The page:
Updates from Letty – February 17, 2023

Blog posts are the personal views of Letty Hardi and not official statements or records on behalf of the Falls Church City Council

Dear Friends,

This week’s post will be briefer ahead of a holiday weekend, but there are many links to read until my posts resume in March, including T zones following the Planning Commission’s unanimous vote this week and my thoughts. City Council will be back in session Feb 27 – I’m happy to hear from you in the meantime and you can also catch us at our monthly office hours next Wednesday.

Take care,

PS – If you haven’t come across it yet, remember that the Oak Bridge is closed for bridge reconstruction so you should find alternate car routes. Pedestrian and bike access will continue to be open through construction.

What Happened This Week:

(1) Black History Month

In honor of Black History Month, the city has done a nice job compiling information on key Black figures in our local history as well as resources to learn more. I hope you’ll learn something new!

(2) T Zones

Get Informed: As promised, here are the slides and video recording from last week’s League of Women Voters info session. The city webpage dedicated to T Zones also houses all of the past materials. Out of all of the available materials, if you only have limited time to get informed, I would suggest reading the these slides as they do a good job outlining:

  • The original goals of modernizing the T zones (to expand housing variety in the city, improve transitions between lower and higher density districts, and encourage private investment in under-developed properties)
  • The evolution of the T zone recommendations: what can be built today –> what City Council referred out to the Planning Commission in May 2022 –> the recommendations the Planning Commission developed this winter along various parameters like types of allowed uses, setbacks, tree requirements, etc.*
  • Sharing the process to date and what’s ahead

*This is important because it’s been a common misconception about what development is already allowed under current T zones today. Yes, there are changes to encourage the kind of gentle density we want in T zones, but they are not as extreme as some fear and limited to less than 3% of the city’s land. For example, many of the proposed changes include greener requirements such as tree canopy (there is no tree canopy requirement today), bigger setbacks (how far the building is set back from the property line) vs no setback requirements today, height changes (45′ today to 50′ proposed), and allowable uses.

What Happened at the Planning Commission: Many thanks to the Planning Commission who held another lengthy session this week, listening to public comments and deliberating. They made further iterations to the recommendations based on public input, culminating in a 7-0 vote to send those recommendations onto City Council.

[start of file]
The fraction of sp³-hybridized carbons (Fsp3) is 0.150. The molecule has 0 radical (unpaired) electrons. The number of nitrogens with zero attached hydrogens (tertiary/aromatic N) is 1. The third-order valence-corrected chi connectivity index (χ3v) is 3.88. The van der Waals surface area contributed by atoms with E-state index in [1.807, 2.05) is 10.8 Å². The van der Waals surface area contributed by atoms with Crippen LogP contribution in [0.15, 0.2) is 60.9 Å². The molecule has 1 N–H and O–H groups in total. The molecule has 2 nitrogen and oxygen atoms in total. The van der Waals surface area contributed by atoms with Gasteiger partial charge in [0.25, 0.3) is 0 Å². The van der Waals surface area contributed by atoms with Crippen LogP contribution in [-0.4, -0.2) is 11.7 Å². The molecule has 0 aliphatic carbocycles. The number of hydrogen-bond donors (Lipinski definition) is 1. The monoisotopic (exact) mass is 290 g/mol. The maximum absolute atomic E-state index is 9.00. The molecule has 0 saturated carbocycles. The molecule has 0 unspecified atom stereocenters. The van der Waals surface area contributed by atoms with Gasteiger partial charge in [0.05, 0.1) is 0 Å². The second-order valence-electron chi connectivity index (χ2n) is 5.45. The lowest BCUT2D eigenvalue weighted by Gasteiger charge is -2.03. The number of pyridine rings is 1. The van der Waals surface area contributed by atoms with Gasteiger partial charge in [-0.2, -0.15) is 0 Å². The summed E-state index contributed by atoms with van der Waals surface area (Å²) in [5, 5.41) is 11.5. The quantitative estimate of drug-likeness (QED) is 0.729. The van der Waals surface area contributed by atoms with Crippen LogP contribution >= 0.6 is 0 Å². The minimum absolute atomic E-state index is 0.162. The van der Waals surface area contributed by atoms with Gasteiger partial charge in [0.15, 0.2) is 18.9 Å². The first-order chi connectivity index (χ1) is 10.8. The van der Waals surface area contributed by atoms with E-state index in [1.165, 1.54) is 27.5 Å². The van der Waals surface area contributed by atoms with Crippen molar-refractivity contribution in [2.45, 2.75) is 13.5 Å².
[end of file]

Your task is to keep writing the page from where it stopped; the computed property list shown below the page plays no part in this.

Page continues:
What’s Next: Staff will be reviewing the Planning Commission’s recommendations ahead of our March 6 work session, when it will be our turn to roll up our sleeves and consider the recommendations since last May. I expect that we’ll hold additional community engagement and town hall opportunities after that work session and before we cast another vote. I also expect that because the PC recommendations include items that were not included in our May vote, we will have a new first reading, refer out the changes again, before we have a final, second vote.

TL;DR: the process is far from over and the recommendations will continue to be refined.

Letty’s Thoughts: I’ve deliberately chosen to not comment while the proposal has been in the Planning Commission’s hands. (Prior to last May’s vote, I had written extensively about why I supported modernizing the zoning in these transition districts throughout the 5 work sessions in 2021 and 2022 – see this post and this post). That doesn’t mean I haven’t been listening – I have attended the listening sessions, public hearings, and read the comments. I am appreciative of the thoughtful consideration by the Planning Commission, our other boards and commissions that have weighed in, and extensive community engagement – this is the legislative process at work! As with all local government decisions, our job is a careful balance all the different constituencies – current residents, businesses, and how to meet the city’s long term vision and our responsibility to the next generation. Now that it’s back in our hands, I’ll be digging into the recommendations and will write more in the coming months.

What’s Coming Up:

Wednesday, February 22 – City Council Office Hours (9 am, City Hall)

Monday, February 27 – City Council Meeting*

Monday, March 6 – City Council Work Session*

Monday, March 13 – City Council Meeting*

Monday, March 20 – City Council Work Session*

Monday, March 27 – City Council Meeting*

*every Monday (except 5th Mondays and holidays) at 7:30 pm. You can access the agenda and livestream here, including recordings of past meetings